When is a randomised controlled trial health equity relevant? Development and validation of a conceptual framework
Jull, Janet E.G.; Whitehead, Margaret; Petticrew, Mark; Kristjansson, Elizabeth; Gough, David; Petkovic, Jennifer; Volmink, Jimmy; Weijer, Charles; Taljaard, Monica; Edwards, Sarah Jane L.; Mbuagbaw, Lawrence; Cookson, Richard; McGowan, Jessie L.; Lyddiatt, Anne; Boyer, Yvonne; Cuervo, Luis Gabriel; Armstrong, Rebecca; White, Howard; Yoganathan, Manosila; Pantoja, Tomás; Shea, Beverley J.; Pottie, Kevin; Norheim, Ole Frithjof; Baird, Sarah; Robberstad, Bjarne; Sommerfelt, Halvor; Asada, Yukiko; Wells, George A.; Tugwell, Peter; Welch, Vivian
Peer reviewed, Journal article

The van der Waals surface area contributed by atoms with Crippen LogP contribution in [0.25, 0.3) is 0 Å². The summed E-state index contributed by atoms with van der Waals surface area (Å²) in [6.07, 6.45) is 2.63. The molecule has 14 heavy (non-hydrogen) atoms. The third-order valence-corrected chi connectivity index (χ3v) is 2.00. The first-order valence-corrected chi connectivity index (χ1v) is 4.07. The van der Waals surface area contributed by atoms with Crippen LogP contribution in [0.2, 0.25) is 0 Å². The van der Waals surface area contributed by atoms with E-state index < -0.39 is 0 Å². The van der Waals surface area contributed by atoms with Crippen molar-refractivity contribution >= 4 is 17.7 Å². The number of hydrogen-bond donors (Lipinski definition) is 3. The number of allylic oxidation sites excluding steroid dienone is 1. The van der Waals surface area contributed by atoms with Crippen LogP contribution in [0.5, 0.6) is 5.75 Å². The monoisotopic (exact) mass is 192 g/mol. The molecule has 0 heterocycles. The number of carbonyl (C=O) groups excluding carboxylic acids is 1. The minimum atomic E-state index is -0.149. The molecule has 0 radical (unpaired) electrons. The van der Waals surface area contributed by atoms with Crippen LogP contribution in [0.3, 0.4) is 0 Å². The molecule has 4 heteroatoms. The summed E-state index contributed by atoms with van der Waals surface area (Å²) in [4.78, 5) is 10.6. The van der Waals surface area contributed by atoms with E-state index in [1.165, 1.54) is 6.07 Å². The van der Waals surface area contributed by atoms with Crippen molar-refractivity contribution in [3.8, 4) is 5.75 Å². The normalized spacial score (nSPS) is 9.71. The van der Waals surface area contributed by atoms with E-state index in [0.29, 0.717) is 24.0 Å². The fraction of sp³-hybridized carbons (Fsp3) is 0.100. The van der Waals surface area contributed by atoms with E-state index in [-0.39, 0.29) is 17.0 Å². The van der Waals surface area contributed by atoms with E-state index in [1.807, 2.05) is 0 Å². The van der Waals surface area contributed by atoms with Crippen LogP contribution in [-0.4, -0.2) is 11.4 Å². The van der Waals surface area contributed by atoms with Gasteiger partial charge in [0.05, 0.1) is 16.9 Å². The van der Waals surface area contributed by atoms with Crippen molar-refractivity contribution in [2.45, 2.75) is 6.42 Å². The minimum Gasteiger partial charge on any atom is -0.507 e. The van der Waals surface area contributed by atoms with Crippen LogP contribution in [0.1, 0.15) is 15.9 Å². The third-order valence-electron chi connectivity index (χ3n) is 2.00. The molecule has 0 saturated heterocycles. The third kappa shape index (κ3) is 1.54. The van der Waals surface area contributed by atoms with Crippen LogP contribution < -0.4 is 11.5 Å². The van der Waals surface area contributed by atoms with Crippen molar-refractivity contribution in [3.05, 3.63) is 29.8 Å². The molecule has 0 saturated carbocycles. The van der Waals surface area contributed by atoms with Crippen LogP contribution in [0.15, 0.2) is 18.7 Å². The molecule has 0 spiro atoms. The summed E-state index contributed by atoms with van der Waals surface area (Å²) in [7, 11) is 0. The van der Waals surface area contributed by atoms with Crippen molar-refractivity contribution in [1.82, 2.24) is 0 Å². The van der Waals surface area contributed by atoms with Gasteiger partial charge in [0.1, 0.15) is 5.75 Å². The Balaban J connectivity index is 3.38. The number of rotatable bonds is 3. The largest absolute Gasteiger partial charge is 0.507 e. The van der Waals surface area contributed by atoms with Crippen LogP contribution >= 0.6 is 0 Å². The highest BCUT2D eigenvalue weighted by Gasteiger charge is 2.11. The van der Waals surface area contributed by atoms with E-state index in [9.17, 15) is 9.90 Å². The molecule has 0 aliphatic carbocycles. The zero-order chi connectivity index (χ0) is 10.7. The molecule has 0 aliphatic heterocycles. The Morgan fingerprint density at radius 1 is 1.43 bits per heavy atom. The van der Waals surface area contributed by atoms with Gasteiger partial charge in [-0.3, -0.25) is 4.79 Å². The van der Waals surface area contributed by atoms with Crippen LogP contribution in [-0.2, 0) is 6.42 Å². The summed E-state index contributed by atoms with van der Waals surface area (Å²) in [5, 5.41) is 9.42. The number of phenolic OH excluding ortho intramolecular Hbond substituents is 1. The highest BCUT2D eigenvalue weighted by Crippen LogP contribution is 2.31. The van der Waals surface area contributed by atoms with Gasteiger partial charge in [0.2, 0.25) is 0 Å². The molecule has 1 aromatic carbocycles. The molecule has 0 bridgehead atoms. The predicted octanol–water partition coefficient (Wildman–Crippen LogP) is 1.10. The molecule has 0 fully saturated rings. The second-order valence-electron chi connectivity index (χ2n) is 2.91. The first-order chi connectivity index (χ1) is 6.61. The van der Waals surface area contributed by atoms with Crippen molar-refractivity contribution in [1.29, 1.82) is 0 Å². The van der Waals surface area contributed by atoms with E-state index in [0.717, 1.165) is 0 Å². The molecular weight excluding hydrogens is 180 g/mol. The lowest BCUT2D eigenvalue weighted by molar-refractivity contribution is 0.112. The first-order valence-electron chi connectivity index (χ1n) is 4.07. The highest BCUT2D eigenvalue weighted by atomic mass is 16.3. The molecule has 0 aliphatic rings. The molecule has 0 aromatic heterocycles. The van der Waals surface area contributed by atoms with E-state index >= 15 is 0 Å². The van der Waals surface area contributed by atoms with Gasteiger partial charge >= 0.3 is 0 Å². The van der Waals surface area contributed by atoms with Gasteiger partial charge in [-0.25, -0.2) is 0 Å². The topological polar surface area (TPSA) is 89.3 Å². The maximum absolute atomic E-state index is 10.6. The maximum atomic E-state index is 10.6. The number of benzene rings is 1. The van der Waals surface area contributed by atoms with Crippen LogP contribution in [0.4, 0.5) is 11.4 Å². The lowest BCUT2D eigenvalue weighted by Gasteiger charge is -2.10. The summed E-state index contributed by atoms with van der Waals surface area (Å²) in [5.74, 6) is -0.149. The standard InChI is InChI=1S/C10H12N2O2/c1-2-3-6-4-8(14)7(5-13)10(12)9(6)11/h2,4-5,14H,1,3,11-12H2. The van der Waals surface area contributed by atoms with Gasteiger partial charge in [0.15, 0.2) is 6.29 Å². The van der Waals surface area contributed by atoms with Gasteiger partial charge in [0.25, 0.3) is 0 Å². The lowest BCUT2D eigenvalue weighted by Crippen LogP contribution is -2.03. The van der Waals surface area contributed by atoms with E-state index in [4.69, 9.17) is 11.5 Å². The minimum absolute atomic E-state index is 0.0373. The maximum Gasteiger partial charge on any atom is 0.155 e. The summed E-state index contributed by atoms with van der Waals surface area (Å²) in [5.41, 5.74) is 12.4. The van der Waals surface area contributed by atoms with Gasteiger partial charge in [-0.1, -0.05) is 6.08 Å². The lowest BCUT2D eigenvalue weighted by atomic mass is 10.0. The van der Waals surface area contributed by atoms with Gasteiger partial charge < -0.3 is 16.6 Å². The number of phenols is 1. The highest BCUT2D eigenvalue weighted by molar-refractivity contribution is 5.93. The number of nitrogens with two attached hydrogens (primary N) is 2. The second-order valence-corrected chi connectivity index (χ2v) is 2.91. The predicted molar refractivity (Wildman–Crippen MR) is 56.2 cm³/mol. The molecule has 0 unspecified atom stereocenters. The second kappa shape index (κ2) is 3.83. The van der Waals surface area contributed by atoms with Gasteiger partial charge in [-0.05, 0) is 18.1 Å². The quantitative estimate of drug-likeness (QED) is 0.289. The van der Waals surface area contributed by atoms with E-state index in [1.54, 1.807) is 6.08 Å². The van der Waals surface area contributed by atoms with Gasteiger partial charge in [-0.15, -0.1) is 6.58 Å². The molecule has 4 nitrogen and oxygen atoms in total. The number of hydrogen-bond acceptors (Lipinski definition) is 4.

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Background Randomised controlled trials can provide evidence relevant to assessing the equity impact of an intervention, but such information is often poorly reported. We describe a conceptual framework to identify health equity-relevant randomised trials with the aim of improving the design and reporting of such trials. Methods An interdisciplinary and international research team engaged in an iterative consensus building process to develop and refine the conceptual framework via face-to-face meetings, teleconferences and email correspondence, including findings from a validation exercise whereby two independent reviewers used the emerging framework to classify a sample of randomised trials. Results A randomised trial can usefully be classified as ‘health equity relevant’ if it assesses the effects of an intervention on the health or its determinants of either individuals or a population who experience ill health due to disadvantage defined across one or more social determinants of health. Health equity-relevant randomised trials can either exclusively focus on a single population or collect data potentially useful for assessing differential effects of the intervention across multiple populations experiencing different levels or types of social disadvantage. Trials that are not classified as ‘health equity relevant’ may nevertheless provide information that is indirectly relevant to assessing equity impact, including information about individual level variation unrelated to social disadvantage and potentially useful in secondary modelling studies. Conclusion The conceptual framework may be used to design and report randomised trials. The framework could also be used for other study designs to contribute to the evidence base for improved health equity.